The Catholic Church in Argentina has historically been very conservative, most notably because of its ties to the country’s last military dictatorship. “Even within Argentina there’s not one single church,” said Amy Young, a Latin American history professor at The Catholic University of America in Michigan, in a phone interview. “There’s the dominant conservative hierarchy, but there are also liberal bishops and liberal priests and liberal orders…The thing that’s important is that the more powerful members of the hierarchy were more politically conservative and, if they weren’t supportive of the military dictatorship, they weren’t outspoken critics of it.”

Young shared Levine’s perspective about Francis falling on the conservative side of the spectrum. “I think the conventional wisdom on him is that he’s socially conservative,” she said. “That’s not really a surprise because everybody who was being considered for the papacy is socially conservative. But the way that he is different is in that he is from the Americas and he has, by many accounts, lived a humble life and he has chosen to emphasize his solidarity with the poor…and in those ways he could really excite the base in Latin America.”

Energizing the faithful in Latin America would be an important accomplishment for the church considering that, according to a Pew Research Center study, the percentage of Catholics in Latin America dropped from 90 percent at the beginning of the 20th century to 72 percent in 2010. According to Young, many of the Latin Americans leaving the church are joining Protestant churches or becoming secularized.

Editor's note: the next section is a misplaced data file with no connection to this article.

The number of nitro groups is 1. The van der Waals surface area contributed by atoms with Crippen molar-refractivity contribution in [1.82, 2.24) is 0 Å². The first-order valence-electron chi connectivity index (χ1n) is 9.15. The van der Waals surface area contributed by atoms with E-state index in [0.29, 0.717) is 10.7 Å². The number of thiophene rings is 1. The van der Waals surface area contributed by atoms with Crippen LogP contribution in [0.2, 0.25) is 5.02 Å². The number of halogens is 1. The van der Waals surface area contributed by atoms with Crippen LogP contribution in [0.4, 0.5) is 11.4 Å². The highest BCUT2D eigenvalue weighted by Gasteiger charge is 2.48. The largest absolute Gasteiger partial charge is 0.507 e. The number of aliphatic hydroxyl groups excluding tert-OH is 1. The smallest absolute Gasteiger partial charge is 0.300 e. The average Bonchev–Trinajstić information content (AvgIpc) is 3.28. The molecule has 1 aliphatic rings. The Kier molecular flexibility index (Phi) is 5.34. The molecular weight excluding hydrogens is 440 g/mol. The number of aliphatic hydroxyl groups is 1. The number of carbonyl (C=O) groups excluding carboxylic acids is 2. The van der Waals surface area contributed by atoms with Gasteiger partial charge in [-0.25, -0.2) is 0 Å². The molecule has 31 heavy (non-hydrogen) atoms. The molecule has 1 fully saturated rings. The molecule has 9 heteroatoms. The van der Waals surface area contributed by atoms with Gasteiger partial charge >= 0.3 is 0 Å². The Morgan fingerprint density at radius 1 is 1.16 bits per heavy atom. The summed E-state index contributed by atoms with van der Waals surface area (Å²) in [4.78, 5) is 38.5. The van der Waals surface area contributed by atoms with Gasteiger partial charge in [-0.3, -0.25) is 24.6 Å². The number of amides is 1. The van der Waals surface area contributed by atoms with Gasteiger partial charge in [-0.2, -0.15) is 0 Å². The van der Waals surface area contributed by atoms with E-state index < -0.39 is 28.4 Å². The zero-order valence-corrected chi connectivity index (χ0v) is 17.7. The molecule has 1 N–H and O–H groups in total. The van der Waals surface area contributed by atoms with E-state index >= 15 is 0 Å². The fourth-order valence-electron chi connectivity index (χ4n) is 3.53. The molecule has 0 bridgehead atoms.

Young said Francis’ message of caring for the poor could resonate with the people who are leaving the church. “The people who are leaving the church for evangelical churches tend to be lower middle class, urban poor, so it could be a very effective tactic,” she said. “I also think, though, that there are some structural problems that will have to be addressed if the church wants to put a stop to the loss of its population or to people converting out.” According to Young, one of the biggest problems the church faces, and needs to make structural changes to fix, is a decline in vocations. “The fewer priests and nuns they have, the less they’re able to provide a Catholic education and to minister to the community and to reach people at the grassroots level,” she said.

Advocates of a more open church have suggested that allowing the ordination of women and a married priesthood could boost the dwindling numbers of seminarians. Conservatives expect that Francis will hold the line on those issues but will articulate the church’s position in a more convincing way than his predecessor popes. “I don’t think he is going to change things like that,” said Freiberger, referring to Francis. “It’s not about erasing everything and starting from scratch. Tradition has its reasons and I think he will help us rediscover that.”

According to an article by Young, the church’s traditional positions on social issues, like contraception, abortion and gay marriage, may also clash with increasingly liberal Latin American societies, particularly in urban areas. Mexico, Uruguay, and Argentina have all legalized gay marriage, and abortion is legal in Mexico City since 2007 and in Uruguay since 2012. As Archbishop of Buenos Aires, Bergoglio was an adamant opponent of gay marriage and government programs to distribute contraceptives. “I don’t see any movement on any of those things, or on the position of women in the church,” said Levine. “I’m sort of pessimistic about it; it’s very controversial. Maybe he’ll be very different in office than his record states, but I wouldn’t think so.”